Bearing all this in mind, the first aim of the present study was to characterize the cardiovascular and electroweak activation that occurs prior to public speaking and differentiate these responses from those that occur in situations with similar evaluative threat and mental effort but when no public speaking is anticipated. To this end, participants were randomly assigned to one of two groups according to the instructions received in the preparatory erred; one group believed that they had to speak and the other believed that they had to write.
Both groups knew that their performance would be evaluated. All subjects actually performed the same task (speech) in order to assess whether activation of the preparatory period could influence reactivity during the posterior task period. With this strategy, differences between groups in the cardiovascular and/or electroweak responses measured in the preparatory period would affirm that they were due to anticipation of the speech itself and not to the associated evaluative threat and mental effort.
A lack of group differences would indicate that the anticipatory response was likely due to the evaluative threat and/or cognitive aspects common to both tasks. Additionally, differences during the task period would suggest the influence of preparatory activation on reactivity during task performance because all the subjects performed the same task and similar responses should be expected. In the light Of previously described results, we hypothesized greater HRS and lower FOP, when preparing and performing a speech than when preparing and writing an essay.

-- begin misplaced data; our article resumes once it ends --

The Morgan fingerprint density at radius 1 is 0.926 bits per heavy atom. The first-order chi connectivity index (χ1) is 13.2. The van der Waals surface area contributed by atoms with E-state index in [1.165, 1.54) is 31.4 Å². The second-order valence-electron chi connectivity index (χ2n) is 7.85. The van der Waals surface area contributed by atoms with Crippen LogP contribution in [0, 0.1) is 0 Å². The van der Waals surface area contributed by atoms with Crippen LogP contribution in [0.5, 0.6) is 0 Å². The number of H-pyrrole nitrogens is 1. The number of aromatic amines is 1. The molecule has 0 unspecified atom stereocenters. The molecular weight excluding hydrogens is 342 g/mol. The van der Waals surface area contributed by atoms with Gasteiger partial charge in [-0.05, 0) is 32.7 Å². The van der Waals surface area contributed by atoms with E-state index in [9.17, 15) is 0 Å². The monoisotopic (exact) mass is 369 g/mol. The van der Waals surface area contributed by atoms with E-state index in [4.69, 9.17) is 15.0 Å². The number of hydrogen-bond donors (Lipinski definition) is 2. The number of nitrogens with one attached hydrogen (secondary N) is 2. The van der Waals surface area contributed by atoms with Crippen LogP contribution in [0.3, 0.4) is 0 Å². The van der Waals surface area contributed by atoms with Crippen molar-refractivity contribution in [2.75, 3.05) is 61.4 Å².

Formulation of hypothesis grading electroweak activity is limited due to the fact that the scarce studies on public speaking tasks do not compare speech with other evaluated tasks (Knight and Borden, 1979; Epigrapher et al. , 1989). In order to determine whether autonomic differences were associated with different emotional impacts, changes in state-anxiety were also assessed. As has been suggested in previous studies, greater increases in situational anxiety would be found in speech rather than in writing.